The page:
Editor's note: this item has been updated to take account of latest developments involving Societe Generale in Japan; see below.
The “naughty corner” for miscreant banks and other wealth management institutions is getting crowded. Charges of interbank rate fixing, lax anti-money laundering controls and questionable pricing policies have been levelled - and in some cases punished heavily. Besides misbehaviour, there have also been some losses – such as at JP Morgan – which embarrassed the firms concerned.
Some of the failings that have been punished, such as Barclays’ misbehaviour over the interbank interest rate rigging affair, go back several years and as of the time of writing, firms have moved, or say they have done so, to clean up their act. But what must clients, such as those of wealth managers with ties to some of these banks, think? In almost every case, there is a variation on the line of “never again” and “we have turned over a new leaf”, until, almost inevitably, some other firm is punished for an offence. Would-be private clients must wonder where they can find an unblemished bank. (This is a fact likely to be seized upon by smaller firms.)
Having said all of which, I don’t doubt that the firms making the headlines recently, most obviously HSBC (anti-money laundering) and Barclays (LIBOR rigging) are aware of the work they must embark upon to improve their reputation. These firms must engage as openly as they can with clients (and for that matter, constructive critics such as this publication).
By way of a guide to some of the problems that have hit these firms, here is a summary of the main institutions. Not all of the cases mentioned are complete and could be subject to further action. In the case of JP Morgan, the loss is not necessarily the result of any wrongdoing. The summary here is in no way a comment by this publication as to the specific responsibility of the firms concerned.
Japan’s Financial Services Agency in October ordered the suspension of Societe Generale's Japanese private banking business, after discovering “serious violations of laws and regulations”, during an inspection.
The FSA took administrative action against the French lender, after “serious problems that may impede sound and appropriate business operations were recognised, regarding the governance system, the compliance system, and the customer protection management system”.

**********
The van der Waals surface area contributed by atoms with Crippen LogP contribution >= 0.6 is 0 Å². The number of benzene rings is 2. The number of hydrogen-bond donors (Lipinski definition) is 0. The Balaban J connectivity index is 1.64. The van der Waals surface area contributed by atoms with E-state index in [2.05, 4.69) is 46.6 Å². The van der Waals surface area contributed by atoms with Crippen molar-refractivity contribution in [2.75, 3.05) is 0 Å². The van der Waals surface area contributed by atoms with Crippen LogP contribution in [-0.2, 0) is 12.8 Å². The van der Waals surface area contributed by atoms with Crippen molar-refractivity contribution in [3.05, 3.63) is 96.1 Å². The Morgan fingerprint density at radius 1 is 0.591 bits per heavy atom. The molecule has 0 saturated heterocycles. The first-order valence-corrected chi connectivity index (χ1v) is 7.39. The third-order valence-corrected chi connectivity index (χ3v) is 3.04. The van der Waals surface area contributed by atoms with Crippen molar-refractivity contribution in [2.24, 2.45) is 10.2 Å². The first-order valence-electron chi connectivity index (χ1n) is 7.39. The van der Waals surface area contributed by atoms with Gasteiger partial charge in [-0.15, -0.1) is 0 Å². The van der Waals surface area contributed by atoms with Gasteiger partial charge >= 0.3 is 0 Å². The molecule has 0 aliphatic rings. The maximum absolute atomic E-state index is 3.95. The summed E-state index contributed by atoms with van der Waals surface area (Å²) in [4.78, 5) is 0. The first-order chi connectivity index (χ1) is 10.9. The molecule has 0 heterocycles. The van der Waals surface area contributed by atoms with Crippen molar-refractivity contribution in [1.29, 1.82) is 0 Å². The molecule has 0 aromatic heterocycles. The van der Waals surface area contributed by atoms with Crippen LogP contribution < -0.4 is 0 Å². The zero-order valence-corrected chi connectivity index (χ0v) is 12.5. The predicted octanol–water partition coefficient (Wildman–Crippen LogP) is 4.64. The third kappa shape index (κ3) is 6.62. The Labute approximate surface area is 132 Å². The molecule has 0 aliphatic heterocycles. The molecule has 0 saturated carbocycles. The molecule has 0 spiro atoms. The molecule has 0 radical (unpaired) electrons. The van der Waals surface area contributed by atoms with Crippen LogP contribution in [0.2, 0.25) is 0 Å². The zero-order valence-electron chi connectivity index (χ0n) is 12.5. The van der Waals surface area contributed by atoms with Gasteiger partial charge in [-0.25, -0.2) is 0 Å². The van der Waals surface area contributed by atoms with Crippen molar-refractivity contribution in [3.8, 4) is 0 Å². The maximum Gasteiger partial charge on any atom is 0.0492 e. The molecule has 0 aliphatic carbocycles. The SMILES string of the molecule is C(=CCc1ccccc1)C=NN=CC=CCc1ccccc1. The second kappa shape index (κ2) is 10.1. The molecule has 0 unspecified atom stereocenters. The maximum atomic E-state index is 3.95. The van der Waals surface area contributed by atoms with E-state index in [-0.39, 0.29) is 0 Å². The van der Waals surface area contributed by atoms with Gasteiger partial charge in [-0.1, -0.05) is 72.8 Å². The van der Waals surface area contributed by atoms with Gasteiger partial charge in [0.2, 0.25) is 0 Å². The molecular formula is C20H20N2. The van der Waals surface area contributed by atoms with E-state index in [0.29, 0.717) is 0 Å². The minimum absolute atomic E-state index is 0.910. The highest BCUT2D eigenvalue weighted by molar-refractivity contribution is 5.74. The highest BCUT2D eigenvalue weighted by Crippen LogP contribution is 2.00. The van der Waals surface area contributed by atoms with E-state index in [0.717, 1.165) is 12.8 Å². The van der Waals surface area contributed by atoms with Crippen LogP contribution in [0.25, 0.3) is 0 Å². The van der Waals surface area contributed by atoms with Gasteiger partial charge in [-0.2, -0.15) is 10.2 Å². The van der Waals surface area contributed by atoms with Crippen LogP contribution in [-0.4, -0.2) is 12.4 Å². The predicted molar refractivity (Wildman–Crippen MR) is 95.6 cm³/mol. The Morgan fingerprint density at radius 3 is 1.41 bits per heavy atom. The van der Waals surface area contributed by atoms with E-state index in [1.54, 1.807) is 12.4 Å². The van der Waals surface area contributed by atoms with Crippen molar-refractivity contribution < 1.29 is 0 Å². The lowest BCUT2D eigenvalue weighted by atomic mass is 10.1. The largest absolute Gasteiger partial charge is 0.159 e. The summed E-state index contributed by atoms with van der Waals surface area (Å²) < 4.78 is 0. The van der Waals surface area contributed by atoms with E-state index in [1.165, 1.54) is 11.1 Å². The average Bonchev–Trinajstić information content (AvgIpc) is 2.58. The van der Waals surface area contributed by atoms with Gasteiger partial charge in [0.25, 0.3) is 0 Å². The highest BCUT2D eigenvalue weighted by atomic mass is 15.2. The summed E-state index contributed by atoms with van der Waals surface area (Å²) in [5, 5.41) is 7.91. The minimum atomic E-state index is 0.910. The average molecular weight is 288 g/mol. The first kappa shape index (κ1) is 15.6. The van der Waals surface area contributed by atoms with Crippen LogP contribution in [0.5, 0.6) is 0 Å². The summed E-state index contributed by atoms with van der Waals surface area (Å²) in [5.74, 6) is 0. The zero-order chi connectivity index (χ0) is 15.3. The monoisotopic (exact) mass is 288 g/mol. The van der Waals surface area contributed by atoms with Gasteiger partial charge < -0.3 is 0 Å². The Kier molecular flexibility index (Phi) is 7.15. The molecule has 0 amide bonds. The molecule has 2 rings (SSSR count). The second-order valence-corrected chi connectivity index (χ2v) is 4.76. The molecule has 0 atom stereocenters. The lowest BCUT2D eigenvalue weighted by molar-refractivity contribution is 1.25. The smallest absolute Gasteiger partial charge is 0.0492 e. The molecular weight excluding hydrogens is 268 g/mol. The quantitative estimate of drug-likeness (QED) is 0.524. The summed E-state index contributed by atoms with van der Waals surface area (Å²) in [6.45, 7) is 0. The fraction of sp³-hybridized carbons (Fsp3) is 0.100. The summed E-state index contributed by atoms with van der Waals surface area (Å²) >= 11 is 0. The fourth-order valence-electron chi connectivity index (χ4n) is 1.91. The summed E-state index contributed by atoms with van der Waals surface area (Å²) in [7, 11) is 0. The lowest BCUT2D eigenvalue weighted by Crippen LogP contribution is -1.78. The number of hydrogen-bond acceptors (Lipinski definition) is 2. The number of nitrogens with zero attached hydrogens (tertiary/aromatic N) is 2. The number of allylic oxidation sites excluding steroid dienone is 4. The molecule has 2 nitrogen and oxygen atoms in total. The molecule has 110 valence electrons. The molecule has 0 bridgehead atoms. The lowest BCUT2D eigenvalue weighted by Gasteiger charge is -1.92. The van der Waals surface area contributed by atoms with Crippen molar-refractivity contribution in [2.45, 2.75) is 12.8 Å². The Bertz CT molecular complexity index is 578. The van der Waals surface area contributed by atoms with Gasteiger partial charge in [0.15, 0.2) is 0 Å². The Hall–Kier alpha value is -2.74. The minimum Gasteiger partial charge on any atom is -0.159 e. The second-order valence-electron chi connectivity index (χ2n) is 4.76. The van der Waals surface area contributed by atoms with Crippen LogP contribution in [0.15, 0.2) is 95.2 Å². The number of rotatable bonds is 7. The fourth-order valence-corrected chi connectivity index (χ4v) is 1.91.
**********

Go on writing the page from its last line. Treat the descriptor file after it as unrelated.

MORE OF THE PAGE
SocGen had to suspend most of its private banking division, which will mean not accepting new money and soliciting for new money, between 23 October 2012 to 22 November 2012. SocGen must also suspend most of its trust business in the corporate division between 23 October 2012 to 22 January 2013, which the bank says is a non-core asset.
The French banking giant has also been reprimanded by Hong Kong's Securities and Futures Commission for lack of internal controls of its wealth management activities in its Hong Kong branch, leading it to reimburse customers more than $11 million (amounts are in US dollars unless otherwise stated). The SFC raised concerns that, in over 3,000 transactions undertaken between April 2003 and January 2006, customers of the bank's Hong Kong-based wealth management activities paid or received a different price for over-the-counter products, from the actual price transacted for them by SocGen, with the difference, or margin, being retained by the bank as a fee.
UK-listed Barclays has incurred penalties from US and UK authorities totalling £290 million (around $455 million) for misconduct relating to the inter-bank interest rate market. Chief executive Bob Diamond, a high-profile character renowned for his large bonuses and hard-charging style in running the bank, has resigned. Lord (Adair) Turner, chairman of the Financial Services Authority, the UK regulator, branded the LIBOR-rigging as a huge blow to London’s reputation as a financial capital. The FSA is probing other banks; a letter sent to the New York Federal Reserve, and recently published, mentioned Lloyds Banking Group as a firm that is possibly implicated. The US Justice Department is carrying out a criminal investigation into the rate-rigging affair. Lloyds has declined to comment on the claims that it was involved.